MediaCom's Worldwide Chairman & CEO Stephen Allan explores the long-term benefit of brand identity in the digital age
Amazon founder Jeff Bezos once said: “your brand is what other people say about you when you’re not in the room.”
That is a huge challenge because no one can truly control opinion. Humans are unpredictable, increasingly easily distracted and sometimes very fickle. For example, research from IBM showed that 74% of consumers would buy from a retailer they’d never before purchased from, rather than a retailer they’d previously used if they were offered free shipping.
Those consumers are telling us that if another service were convenient enough, they would abandon a brand that they may well have used for years and built-up great trust in.
Simply put, loyalty and brand affinity are not easy to establish and they are even harder to maintain. However, it’s not impossible. If a business can positively influence the way consumers see their brand and then deliver a service which meets that image and expectation, the public will respond.
The brand in a digital world
We live in a globalised, digital world where consumers interact, whether consciously or sub-consciously, with thousands of companies each day. This is a positive in that it opens up opportunities to engage and interact with audiences. But digital has also brought with it plenty of challenges.
The ability to reach consumers across numerous digital channels sounds like a dream, but there are some tech developments causing such disruption that brands are worried about their future. Voice, in particular, is as worrying for some businesses as it is exciting for others.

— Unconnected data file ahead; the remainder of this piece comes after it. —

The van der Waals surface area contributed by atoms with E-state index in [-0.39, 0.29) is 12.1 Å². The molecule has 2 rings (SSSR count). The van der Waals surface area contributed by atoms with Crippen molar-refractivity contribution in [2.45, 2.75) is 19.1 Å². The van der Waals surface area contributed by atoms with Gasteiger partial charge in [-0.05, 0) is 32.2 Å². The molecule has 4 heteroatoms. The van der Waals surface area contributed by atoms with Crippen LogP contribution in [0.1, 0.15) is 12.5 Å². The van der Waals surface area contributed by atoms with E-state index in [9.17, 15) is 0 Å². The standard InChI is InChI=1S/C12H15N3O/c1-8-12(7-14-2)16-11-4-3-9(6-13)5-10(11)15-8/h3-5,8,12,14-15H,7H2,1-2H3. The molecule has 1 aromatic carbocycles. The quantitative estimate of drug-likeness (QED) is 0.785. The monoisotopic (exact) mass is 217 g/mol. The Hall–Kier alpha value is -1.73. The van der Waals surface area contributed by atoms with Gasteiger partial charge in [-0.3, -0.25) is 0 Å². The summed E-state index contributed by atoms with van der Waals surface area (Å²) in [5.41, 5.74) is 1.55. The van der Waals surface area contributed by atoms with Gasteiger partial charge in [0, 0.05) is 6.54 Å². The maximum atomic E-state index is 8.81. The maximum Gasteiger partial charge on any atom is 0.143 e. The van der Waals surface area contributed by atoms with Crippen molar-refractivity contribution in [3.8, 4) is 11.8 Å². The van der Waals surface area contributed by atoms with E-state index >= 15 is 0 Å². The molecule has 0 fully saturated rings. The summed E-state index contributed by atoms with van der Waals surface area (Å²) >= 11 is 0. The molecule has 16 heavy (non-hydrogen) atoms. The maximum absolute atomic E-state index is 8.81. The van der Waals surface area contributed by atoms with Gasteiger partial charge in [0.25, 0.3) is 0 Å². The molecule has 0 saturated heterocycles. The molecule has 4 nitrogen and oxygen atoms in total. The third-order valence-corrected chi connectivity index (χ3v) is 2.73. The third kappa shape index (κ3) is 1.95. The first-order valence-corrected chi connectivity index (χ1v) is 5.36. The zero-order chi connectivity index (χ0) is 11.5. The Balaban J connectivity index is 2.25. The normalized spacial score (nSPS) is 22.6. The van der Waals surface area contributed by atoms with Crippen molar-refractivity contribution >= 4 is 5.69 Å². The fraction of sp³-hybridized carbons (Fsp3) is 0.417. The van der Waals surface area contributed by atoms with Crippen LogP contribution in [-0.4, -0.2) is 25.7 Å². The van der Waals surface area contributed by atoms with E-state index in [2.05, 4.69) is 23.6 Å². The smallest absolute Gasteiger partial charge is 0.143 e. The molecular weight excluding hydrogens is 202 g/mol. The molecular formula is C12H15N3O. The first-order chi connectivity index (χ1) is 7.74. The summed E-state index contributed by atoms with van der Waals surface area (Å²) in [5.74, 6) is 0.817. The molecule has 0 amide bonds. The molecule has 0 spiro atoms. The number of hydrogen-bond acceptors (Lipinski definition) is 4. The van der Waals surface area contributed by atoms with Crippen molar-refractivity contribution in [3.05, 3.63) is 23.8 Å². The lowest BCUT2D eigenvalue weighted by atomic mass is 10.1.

Amazon’s Alexa is currently the world’s leading voice search offering. It plays music, tells us the weather, updates diaries and alerts us to meetings. It also allows Amazon Prime customers to purchase items on Amazon by asking Alexa to do so. Unless the user specifically asks for a certain brand, Amazon’s algorithms make that choice for them.
All of this means that a service, Amazon, has taken the retailer out of the loop entirely. And in a world where Amazon sells its own products – this is hugely concerning to the retail industry. How can they gain customer trust, affinity and loyalty when the consumer is simply saying “Alexa – order washing powder” without even looking at a branded item or its features?
Similarly, digital has opened markets up to new entrants, seen with the likes of Amazon’s move into insurance and the launch of numerous retail banks by non-financial services businesses. In the digital age, any brand can engage a huge audience if they have the right content and ultimately the right product or service.
In short, digital has changed the world and opened organisations up to more competition and that is a huge challenge when it comes to brand affinity.
The concept of the “brand” is not what it used to be
One previous source of comfort for brands was the knowledge that if you prove yourself over many years, consumers would feel more loyal to you.